COPT is `little jewel' of the REIT industry

With nimble moves and lots of leverage, it's going places

August 22, 1999|By Kevin L. McQuaid | Kevin L. McQuaid,SUN STAFF

When Manekin Corp. began scouting out buyers for its eight-building Commons Corporate Center in Hanover earlier this year, it shouldn't have been surprised to find Corporate Office Properties Trust knocking at its door.

That's because at a time when many once high-flying REITs have been put on ice because access to capital has been all but frozen, Philadelphia-based COPT has been buying and developing properties with the energy of a squirrel preparing for winter.

Since April 1998, COPT has spent more than $420 million to buy and develop 42 buildings around Baltimore, making it one of the area's most active firms in a market where names like Rouse and Manekin typically dominate.

By comparison, REIT acquisitions nationwide shrank to $3.6 billion in the first quarter of this year vs. $22.6 billion that trusts spent in the comparable period last year, according to a study by Alliance Capital/CB Richard Ellis.

"To be successful in the suburban office sector, we believe a company has to have a lot of projects geographically close together," said Clay W. Hamlin III, the Bala Cynwyd, Pa.-based company's chief executive officer. "Be- cause when you have that, we believe a company can operate more efficiently."

To that end, COPT has concentrated its efforts on four markets: the Baltimore/Washington area, especially around BWI Airport; Blue Bell, Pa.; Harrisburg, Pa.; and Princeton, N.J. The company owns 59 buildings totaling 4.7 million square feet valued at $583 million.

In Anne Arundel County, COPT owns 3.1 million square feet of office space -- a quarter of the total -- and has become one of the county's largest landlords. It has also become one of Anne Arundel's biggest taxpayers; this year COPT will pay about $1.2 million in property taxes.

"The geographic concentration allows them to compete with much larger REITs on a regional basis," said Jeffrey P. Caira, a REIT analyst at Tucker Cleary Gull Co., a Boston securities firm.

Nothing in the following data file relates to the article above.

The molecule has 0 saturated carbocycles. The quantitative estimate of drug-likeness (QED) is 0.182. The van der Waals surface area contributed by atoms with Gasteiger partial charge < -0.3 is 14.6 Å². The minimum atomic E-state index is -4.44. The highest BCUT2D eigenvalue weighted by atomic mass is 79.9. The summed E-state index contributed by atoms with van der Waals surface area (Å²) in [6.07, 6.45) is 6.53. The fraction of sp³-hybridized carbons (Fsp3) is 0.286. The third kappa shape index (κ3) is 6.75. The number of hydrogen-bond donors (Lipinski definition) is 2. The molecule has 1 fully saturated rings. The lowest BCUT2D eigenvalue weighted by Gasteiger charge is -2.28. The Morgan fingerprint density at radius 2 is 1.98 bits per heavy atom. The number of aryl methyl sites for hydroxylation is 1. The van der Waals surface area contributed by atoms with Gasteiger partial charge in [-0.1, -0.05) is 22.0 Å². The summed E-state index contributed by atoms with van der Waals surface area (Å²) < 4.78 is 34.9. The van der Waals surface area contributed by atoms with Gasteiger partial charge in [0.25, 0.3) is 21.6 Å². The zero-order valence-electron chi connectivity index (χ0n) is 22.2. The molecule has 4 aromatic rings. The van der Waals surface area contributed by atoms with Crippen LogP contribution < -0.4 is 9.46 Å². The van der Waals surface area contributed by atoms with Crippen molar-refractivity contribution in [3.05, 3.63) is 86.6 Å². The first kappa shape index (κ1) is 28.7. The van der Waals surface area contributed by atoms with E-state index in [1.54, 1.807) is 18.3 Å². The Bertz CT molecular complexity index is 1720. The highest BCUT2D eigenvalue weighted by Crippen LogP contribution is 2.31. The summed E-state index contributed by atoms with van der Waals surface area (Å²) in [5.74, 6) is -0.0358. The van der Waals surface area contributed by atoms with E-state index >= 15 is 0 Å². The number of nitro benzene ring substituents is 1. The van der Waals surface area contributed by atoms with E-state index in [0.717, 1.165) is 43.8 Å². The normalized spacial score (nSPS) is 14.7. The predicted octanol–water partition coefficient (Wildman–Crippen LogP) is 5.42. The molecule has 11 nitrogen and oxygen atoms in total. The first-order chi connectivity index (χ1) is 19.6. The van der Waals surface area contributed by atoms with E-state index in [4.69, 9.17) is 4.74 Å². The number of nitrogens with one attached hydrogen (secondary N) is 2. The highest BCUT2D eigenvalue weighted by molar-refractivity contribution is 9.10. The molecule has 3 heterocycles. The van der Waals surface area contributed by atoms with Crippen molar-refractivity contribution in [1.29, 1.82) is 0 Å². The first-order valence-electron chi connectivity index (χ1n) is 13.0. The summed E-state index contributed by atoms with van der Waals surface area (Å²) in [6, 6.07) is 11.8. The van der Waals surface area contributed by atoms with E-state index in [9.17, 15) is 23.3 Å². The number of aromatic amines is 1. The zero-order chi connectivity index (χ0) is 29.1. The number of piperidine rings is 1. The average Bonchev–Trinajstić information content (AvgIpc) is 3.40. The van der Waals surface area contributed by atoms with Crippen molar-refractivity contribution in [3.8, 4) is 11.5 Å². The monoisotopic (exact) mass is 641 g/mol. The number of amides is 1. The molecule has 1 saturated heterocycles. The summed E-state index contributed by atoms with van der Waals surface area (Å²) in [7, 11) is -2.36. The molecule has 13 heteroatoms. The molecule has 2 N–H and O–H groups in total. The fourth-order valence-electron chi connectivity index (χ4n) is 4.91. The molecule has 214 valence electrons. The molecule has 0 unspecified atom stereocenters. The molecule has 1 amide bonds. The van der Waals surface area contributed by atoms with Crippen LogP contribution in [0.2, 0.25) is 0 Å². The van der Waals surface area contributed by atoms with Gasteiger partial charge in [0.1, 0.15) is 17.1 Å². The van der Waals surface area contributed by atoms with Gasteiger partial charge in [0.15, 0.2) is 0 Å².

COPT will likely be able to compete in other ways, too.

Corporate Realty Management, a COPT property management subsidiary owned jointly with Towson-based KLNB Inc., manages another 118 projects for other owners, consisting of more than 9 million square feet.

Few signs of slowing

COPT shows few signs of slowing down, thanks to a unique corporate structure, a focused strategy and an intrepid outlook toward what most 1990s publicly traded commercial real estate developers shy away from: debt.

While other trusts are looking to grow at a 10 percent clip this year, COPT's relatively small market capitalization at just more than $500 million, combined with its aggressive penchant to buy and build, should result in a 31 percent earnings gain for the year, according to a consensus from First Call.

"Most REITs haven't grown in the past year at all," Hamlin said. "We've gone from a company with $200 million in assets to one with $600 million."

The decision to rely more on debt than equity -- COPT's balance sheet includes 55 percent debt, compared with about 40 percent on the average for most REITs -- also has allowed the company to continue developing as other REITs have been forced to the sidelines.

COPT has more than $64 million worth of new development under way, which will add 447,000 square feet to its portfolio, and another $220 million worth of new projects in the pipeline, which will add as much as 1.5 million square feet.

"The REIT market has shifted from acquisitions to development, and not everyone is able to make that shift," Caira said.

"Fortunately for them, COPT has considerable development experience."

Projects await

COPT expects that its development projects in the pipeline -- including a $17 million, four-story building being constructed for Internet stockbroker Ameritrade Holding Corp. in Annapolis Junction -- will carry it through the next couple of years.

"They've been consistently aggressive in putting up new Class A office space, which has allowed us to attract some cutting-edge technology companies to the county," said William A. Badger Jr., acting president and chief executive officer of the Anne Arundel Economic Development Corp., a nonprofit contractor to the county.

"Quite frankly, I don't know if we would have gotten a lot of the prospects we did without COPT," he added. "They've had a major impact on the county."

Earnings responding

COPT's new development projects and hunger to acquire existing buildings have translated into significant earnings growth.

In the REIT's second quarter that ended June 30, COPT generated a 42 percent increase in funds from operations (FFO) per share to 27 cents.

The $7.9 million in funds from operations -- a standard measure of a REIT's performance -- easily doubled the $3.3 million the company posted in the three months that ended June 1998.

"I see a lot of potential for growth for them," said Sara Grootwassink, a Johnston, Lemon & Co. real estate analyst in Washington.

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